« הקודםהמשך »
Serm. Thus it shall be when the Body is put off, VI.
and the Soul enlarged from it?s Prison. It shall find itself among Millions of Spirits to which it was a Stranger' whilst immersed in Flesh, itself a Kindred Spirit.
2dly, When any wicked Suggeftion, into which we are led by no Discourse, without any foregoing Clue of thinking, without any preceding Train of Ideas, arises in our Minds, we know not how, or from what Quarter, by a sudden Impulse ; let us reject it immediately with Abhorrence.
The Scripture never makes it an Excuse, or considers it as an alleviating Circumstance, that we were seduced by a powerful Tempter ; on the contrary, it makes it an Aggravation of the Crime, that we did not dismiss with Abhorrence a Suggestion, which we might reasonably conclude, from the Nature and Tendency of the Thing, proceeded from an evil Spirit. Thus St. Peter rebukes Ananias severely : Why hath Satan filled thine Heart to lie unto the Holy Ghost?
The Suggestion may indeed arise from the grand Author of Evil, and so far we are not culpable. But if we cherish and entertain it, we make it our own. The Offspring might be originally his; but if we adopt it, it becomes our own legitimate Child. And when any good Thought springs up, let us look upon it as a Beam of Light darting in upon our Minds from
some good Angel, or even from the Father Serm.
Lastly, Let us lay it to Heart what
Curiosity in unnecessary Matters
censured and condemned.
JOHN XXI. 22.
If I will, that He tarry till I come, what is that to Thee? Follow Thou me,
HESE Words contain, our Saviour's
significant Rebuke to St. Peter's curious Inquiry, what would become of that Disciple whom Jesus loved ? “ If I will that He “ live till my coming to the Destruction of
Jerusalem, that does not at all concern
you. Your great Concern is to follow “ Me; to obey my Precepts, and believe
my Doctrines ; all other Knowledge, “ but what relates to your Happiness, is “ impertinent and vain. That is enough, “ without launching out into foreign In“ quiries, to engross your Time, and demand
your whole Attention."
Indeed it was our Saviour's general Method when any curious and unconcerning Question was proposed, instead of answer
Curiosity in unnecessary Matters, &c.
155 ing it directly, to strike off into fome Point ser m. of general Use and Importance that had a Connection with it. Thus when He was asked, “ Are there few that, be saved?" Instead of gratifying an idle Curiosity, He commands them to lay out their Endeavour, that they may be of that Number whatever it be : Strive to enter in at the strait Gate, &c. When the Question was put to Him :
“ Who was the greatest in “ the Kingdom of Heaven?” He, instead of answering them, set a Child before ihem, and told them, that except they had the Simplicity and Humility of Children, they faculd in no wise enter into it.' Instances of this Procedure are endless; therefore I shall mention only one more: “Lord, “ did this Man" (whose Soul we suppose præ-existed before it entered the Body). “ fin, or His Parents, that He was born “ blind?” Here a Philosopher, full of Himself, and of His unedifying Notions, would have been glad of an Opportunity to have expatiated upon a Speculative Point, and to have given a decisive Verdiet in Favour of, or against a Præ-existence of Souls: Our Saviour, who always looked upon such Speculations as foreign to the main Point in View, leaves the Question as He found it, undetermined; but gives them to understand, that whatever Evils God suffered to take Place upon particular Pessons, they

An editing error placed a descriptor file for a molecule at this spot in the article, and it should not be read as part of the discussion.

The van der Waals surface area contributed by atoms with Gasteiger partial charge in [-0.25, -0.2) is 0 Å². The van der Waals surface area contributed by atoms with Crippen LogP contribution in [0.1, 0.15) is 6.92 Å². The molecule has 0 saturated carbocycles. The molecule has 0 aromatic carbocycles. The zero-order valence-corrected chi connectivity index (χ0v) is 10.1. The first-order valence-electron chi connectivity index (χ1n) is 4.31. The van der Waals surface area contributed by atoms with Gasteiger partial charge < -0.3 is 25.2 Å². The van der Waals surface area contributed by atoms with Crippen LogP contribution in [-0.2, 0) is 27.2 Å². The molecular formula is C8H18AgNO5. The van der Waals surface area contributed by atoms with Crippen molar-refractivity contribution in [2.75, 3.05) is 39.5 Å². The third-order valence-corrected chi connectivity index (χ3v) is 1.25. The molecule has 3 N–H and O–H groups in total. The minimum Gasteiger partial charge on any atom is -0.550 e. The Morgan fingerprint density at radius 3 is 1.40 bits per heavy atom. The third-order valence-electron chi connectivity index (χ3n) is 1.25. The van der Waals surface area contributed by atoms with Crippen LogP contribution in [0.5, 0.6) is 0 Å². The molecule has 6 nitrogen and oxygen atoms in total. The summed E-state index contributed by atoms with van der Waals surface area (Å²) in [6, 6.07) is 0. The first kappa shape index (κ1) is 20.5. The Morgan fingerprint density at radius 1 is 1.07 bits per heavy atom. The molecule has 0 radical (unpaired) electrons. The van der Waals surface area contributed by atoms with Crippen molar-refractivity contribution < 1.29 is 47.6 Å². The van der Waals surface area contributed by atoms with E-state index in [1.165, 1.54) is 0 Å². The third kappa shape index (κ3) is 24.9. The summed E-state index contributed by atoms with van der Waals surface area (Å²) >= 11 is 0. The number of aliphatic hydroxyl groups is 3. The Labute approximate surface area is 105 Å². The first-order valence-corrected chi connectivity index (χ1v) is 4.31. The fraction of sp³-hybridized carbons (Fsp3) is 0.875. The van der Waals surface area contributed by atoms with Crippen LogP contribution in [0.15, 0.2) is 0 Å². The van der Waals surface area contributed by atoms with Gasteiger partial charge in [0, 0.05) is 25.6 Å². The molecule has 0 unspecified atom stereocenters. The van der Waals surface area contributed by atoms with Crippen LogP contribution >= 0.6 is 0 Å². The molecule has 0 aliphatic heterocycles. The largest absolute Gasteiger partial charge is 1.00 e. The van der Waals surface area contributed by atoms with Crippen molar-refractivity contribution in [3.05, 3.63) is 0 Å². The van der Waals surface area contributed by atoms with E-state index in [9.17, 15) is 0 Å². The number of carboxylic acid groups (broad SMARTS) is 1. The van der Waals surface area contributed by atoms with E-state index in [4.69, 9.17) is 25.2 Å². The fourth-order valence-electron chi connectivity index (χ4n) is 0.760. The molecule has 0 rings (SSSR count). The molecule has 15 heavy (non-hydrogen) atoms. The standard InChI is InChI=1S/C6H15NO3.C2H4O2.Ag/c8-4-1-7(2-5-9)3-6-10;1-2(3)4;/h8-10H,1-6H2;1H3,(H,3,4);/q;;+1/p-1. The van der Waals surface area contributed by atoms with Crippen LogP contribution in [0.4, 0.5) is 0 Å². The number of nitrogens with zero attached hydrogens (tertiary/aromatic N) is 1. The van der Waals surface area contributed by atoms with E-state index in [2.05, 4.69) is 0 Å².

Serm. were always productive of some great and
general Good. Neither did this Man fin, nor his Parents; “ This Blindness was not
occasioned either by this Man's Vices,
or his Parent's, but was permitted, that " the Glory of God might be manifested " in Him."
Give me Leave therefore to shew,
Ist, The Folly, Absurdity, and dangerous Consequences of an over-curious Pursuit of Knowledge, any
farther than as it relates to Happiness.
IIdly, To consider the Goodness of God in bounding our Knowledge, and shortning our Prospect,
It, Our Understanding has it's Boundaries; and when it is arrived at it's full Growth and Height, we cannot, how much Thought soever we may take, add one Cubit to the Size and Stature of it. We may Morten the Line of our Knowledge, as we may do that of our Lives, by our own Default; but we cannot lengthen the Line of it, any more than we can that of our Lives, beyond the Period assigned by God. The greatest and the least Objects equally baffle our Inquiries. Too great and dispropora tioned an Object embarrasses and oversets the Understanding; too little a one eludes and